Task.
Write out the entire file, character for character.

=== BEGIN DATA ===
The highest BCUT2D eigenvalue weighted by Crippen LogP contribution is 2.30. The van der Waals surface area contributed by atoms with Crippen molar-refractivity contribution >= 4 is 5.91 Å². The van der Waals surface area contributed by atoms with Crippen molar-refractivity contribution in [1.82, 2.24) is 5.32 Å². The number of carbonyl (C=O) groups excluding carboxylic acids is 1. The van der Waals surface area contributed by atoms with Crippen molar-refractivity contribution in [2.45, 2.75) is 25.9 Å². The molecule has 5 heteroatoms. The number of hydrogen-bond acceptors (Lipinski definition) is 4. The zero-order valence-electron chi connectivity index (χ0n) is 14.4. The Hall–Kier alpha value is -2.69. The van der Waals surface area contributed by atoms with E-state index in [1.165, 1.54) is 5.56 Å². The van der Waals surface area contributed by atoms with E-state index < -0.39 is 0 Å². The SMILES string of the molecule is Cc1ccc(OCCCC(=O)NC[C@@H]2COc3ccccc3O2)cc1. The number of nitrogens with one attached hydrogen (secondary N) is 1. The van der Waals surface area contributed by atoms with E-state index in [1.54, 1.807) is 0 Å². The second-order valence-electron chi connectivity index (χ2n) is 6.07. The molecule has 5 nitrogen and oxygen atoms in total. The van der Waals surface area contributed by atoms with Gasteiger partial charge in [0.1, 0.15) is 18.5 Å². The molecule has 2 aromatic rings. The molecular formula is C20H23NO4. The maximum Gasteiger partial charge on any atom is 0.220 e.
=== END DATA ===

The highest BCUT2D eigenvalue weighted by Crippen LogP contribution is 2.30. The van der Waals surface area contributed by atoms with Crippen molar-refractivity contribution >= 4 is 5.91 Å². The van der Waals surface area contributed by atoms with Crippen molar-refractivity contribution in [1.82, 2.24) is 5.32 Å². The number of carbonyl (C=O) groups excluding carboxylic acids is 1. The van der Waals surface area contributed by atoms with Crippen molar-refractivity contribution in [2.45, 2.75) is 25.9 Å². The molecule has 5 heteroatoms. The number of hydrogen-bond acceptors (Lipinski definition) is 4. The zero-order valence-electron chi connectivity index (χ0n) is 14.4. The Hall–Kier alpha value is -2.69. The van der Waals surface area contributed by atoms with E-state index in [1.165, 1.54) is 5.56 Å². The van der Waals surface area contributed by atoms with E-state index < -0.39 is 0 Å². The SMILES string of the molecule is Cc1ccc(OCCCC(=O)NC[C@@H]2COc3ccccc3O2)cc1. The number of nitrogens with one attached hydrogen (secondary N) is 1. The van der Waals surface area contributed by atoms with E-state index in [1.54, 1.807) is 0 Å². The second-order valence-electron chi connectivity index (χ2n) is 6.07. The molecule has 5 nitrogen and oxygen atoms in total. The van der Waals surface area contributed by atoms with Gasteiger partial charge in [0.1, 0.15) is 18.5 Å². The molecule has 2 aromatic rings. The molecular formula is C20H23NO4. The maximum Gasteiger partial charge on any atom is 0.220 e.